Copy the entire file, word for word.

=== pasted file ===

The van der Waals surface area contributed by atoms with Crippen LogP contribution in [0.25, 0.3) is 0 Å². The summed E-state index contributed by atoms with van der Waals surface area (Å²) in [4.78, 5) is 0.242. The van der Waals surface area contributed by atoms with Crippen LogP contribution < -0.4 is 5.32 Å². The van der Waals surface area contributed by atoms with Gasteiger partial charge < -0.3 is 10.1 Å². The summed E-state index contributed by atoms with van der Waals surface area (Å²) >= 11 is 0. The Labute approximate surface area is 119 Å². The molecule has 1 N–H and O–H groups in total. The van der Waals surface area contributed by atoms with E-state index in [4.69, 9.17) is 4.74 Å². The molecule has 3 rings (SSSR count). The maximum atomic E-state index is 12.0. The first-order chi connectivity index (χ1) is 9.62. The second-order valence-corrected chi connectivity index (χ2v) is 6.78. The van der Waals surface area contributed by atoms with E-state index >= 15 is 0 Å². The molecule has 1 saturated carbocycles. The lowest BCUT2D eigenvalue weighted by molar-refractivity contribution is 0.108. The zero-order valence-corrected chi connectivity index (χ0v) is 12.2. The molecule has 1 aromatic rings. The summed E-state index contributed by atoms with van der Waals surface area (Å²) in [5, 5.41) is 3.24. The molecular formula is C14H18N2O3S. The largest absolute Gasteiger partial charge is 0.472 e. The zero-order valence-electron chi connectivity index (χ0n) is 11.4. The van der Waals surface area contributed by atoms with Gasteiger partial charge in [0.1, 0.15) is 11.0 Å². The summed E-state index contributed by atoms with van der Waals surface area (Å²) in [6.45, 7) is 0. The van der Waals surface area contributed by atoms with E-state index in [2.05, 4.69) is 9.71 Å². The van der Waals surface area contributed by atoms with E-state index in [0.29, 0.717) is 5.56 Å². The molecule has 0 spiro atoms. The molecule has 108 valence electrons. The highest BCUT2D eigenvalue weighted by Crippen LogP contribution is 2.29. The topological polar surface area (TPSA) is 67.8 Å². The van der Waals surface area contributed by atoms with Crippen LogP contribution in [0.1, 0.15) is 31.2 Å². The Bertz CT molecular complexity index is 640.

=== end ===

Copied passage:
The van der Waals surface area contributed by atoms with Crippen LogP contribution in [0.25, 0.3) is 0 Å². The summed E-state index contributed by atoms with van der Waals surface area (Å²) in [4.78, 5) is 0.242. The van der Waals surface area contributed by atoms with Crippen LogP contribution < -0.4 is 5.32 Å². The van der Waals surface area contributed by atoms with Gasteiger partial charge < -0.3 is 10.1 Å². The summed E-state index contributed by atoms with van der Waals surface area (Å²) >= 11 is 0. The Labute approximate surface area is 119 Å². The molecule has 1 N–H and O–H groups in total. The van der Waals surface area contributed by atoms with E-state index in [4.69, 9.17) is 4.74 Å². The molecule has 3 rings (SSSR count). The maximum atomic E-state index is 12.0. The first-order chi connectivity index (χ1) is 9.62. The second-order valence-corrected chi connectivity index (χ2v) is 6.78. The van der Waals surface area contributed by atoms with E-state index >= 15 is 0 Å². The molecule has 1 saturated carbocycles. The lowest BCUT2D eigenvalue weighted by molar-refractivity contribution is 0.108. The zero-order valence-corrected chi connectivity index (χ0v) is 12.2. The molecule has 1 aromatic rings. The summed E-state index contributed by atoms with van der Waals surface area (Å²) in [5, 5.41) is 3.24. The molecular formula is C14H18N2O3S. The largest absolute Gasteiger partial charge is 0.472 e. The zero-order valence-electron chi connectivity index (χ0n) is 11.4. The van der Waals surface area contributed by atoms with Gasteiger partial charge in [0.1, 0.15) is 11.0 Å². The summed E-state index contributed by atoms with van der Waals surface area (Å²) in [6.45, 7) is 0. The van der Waals surface area contributed by atoms with E-state index in [2.05, 4.69) is 9.71 Å². The van der Waals surface area contributed by atoms with E-state index in [0.29, 0.717) is 5.56 Å². The molecule has 0 spiro atoms. The molecule has 108 valence electrons. The highest BCUT2D eigenvalue weighted by Crippen LogP contribution is 2.29. The topological polar surface area (TPSA) is 67.8 Å². The van der Waals surface area contributed by atoms with Crippen LogP contribution in [0.1, 0.15) is 31.2 Å². The Bertz CT molecular complexity index is 640.